I find that one of the most useful questions to ask someone who makes an outlandish claim is, "How could that possibly work?"
I bring this up in part because of a discussion I had with a student a couple of days ago over the practice of dowsing. For those of you who don't know what this is, dowsing (also known as "water-witching") is the use of a forked stick, generally by a "sensitive," to find underground water. Supposedly the stick will give a sharp downward pull if there's a source of water suitable for well-drilling underneath where you're standing. I have found that this is the one woo-woo claim that elicits the most support when it comes up in my Critical Thinking classes -- almost every one of my students knows at least one person who will vouch for its truth.
Of course, the fact is, in upstate New York there's almost nowhere you could drill around here and not hit water, sooner or later, and most of the groundwater is pretty clean. So dowsing would be a pretty safe proposition nearly everywhere. But so, of course, would claiming that your dog was a "sensitive," and leading him around on a leash until he gets bored and sits down, and then drilling there because a source of underground water exerts a magnetic attraction on your dog's butt.
I hear that Portuguese Water Dogs are an especially good choice for this.
Be that as it may, I said to my student, "How could this possibly work?" Of course, she had no ready answer for this, and neither does anyone else, but this hasn't stopped people from making one up -- that the Earth's "energies" interact with the "psychic fields" of the dowser's mind, causing the stick to move downwards. One person's website even claimed that because willow trees like to grow near water, willow wood works the best for dowsing rods. (And you laughed at my Portuguese Water Dog claim. Please explain to me how the "willow wood" claim is any different.)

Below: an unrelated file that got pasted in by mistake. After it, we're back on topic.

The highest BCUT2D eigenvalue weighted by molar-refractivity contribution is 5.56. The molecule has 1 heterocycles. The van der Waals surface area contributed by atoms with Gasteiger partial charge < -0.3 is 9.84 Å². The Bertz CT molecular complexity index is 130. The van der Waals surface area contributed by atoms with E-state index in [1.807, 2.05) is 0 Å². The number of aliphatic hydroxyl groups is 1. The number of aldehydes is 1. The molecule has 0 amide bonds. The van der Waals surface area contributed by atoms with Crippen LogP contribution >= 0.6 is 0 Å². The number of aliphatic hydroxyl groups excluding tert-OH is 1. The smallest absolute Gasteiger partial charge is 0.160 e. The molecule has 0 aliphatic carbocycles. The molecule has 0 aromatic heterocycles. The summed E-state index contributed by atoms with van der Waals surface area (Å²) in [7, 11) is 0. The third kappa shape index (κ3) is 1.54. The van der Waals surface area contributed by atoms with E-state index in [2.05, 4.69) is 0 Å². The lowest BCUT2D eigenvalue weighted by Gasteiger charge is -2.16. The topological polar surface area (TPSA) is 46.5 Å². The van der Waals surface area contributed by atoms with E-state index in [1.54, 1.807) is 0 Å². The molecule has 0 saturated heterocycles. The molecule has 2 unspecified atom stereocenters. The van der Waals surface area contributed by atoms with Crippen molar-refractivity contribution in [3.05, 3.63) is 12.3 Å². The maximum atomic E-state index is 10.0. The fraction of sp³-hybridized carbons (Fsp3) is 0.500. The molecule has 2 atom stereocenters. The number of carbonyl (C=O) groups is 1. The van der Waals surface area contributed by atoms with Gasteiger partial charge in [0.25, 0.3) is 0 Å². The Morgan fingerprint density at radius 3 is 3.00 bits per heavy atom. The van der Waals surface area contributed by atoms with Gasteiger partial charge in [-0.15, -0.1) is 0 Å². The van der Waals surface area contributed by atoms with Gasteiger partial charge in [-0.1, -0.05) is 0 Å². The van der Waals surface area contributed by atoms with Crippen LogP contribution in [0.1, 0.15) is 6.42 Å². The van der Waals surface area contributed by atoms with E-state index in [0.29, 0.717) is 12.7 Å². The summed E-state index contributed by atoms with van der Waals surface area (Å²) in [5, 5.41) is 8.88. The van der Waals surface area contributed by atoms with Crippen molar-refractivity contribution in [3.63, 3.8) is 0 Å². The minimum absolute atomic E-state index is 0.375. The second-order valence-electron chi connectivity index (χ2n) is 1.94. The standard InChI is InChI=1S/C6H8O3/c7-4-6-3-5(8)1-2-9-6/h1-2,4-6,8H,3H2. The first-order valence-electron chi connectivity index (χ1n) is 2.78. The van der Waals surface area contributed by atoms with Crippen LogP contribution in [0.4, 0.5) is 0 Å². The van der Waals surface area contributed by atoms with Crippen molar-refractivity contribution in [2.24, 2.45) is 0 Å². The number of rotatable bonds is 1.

The demand of "show me the mechanism" is a pretty good first-order test for a lot of these claims, such as the recent spate of stories about people called SLIders (and we're not referring to the 90s science fiction TV series here). SLIders are people who exhibit Street Light Interference -- street lights go off, or on, or flicker, when they walk past. (Lest you think I'm making this up, here's a link to a recent story.) Naysayers, of course, claim this is just Dart-Thrower's Bias -- the tendency of the human mind to notice and remember oddities (times that the street light went off as you passed) and ignore all of the background noise (times that the street lights stayed on). Believers aren't buying it, and claim that the "electrical output of the brain" is interfering with the electrical flow in the street light.
How the electrical activity of the brain -- which, according to The Physics Factbook, runs at a total energy consumption rate of 20 to 40 Watts, or slightly less than a single typical incandescent light bulb -- could affect the activity of a 200 Watt high-pressure sodium vapor lamp running on conventional electrical current forty feet away, is never explained. Any demand for a plausible mechanism quickly descends into the same kind of "sensitive psychic field" baloney that comes up with similar requests vis-à-vis dowsing.
This, of course, doesn't discourage die-hard SLIders from thinking they're doing something unusual, which makes you wonder why they don't constantly short out computers, televisions, cellphones, iPods, and so on. You'd think that if they can affect something as simple, and powerful, as a street light, frying a laptop would be a relative cinch. Yet even some of the pro-SLIder sites I looked at admitted that the effect had "proven difficult to replicate in a laboratory setting."
Yup, I'll just bet it is. In any case, here's another nice thing to add to your skeptical toolkit -- "show me the mechanism." If you think something weird is going on, you'd better have a plausible explanation for it that doesn't fly in the face of verified science. And that goes double for all of you Portuguese Water Dogs.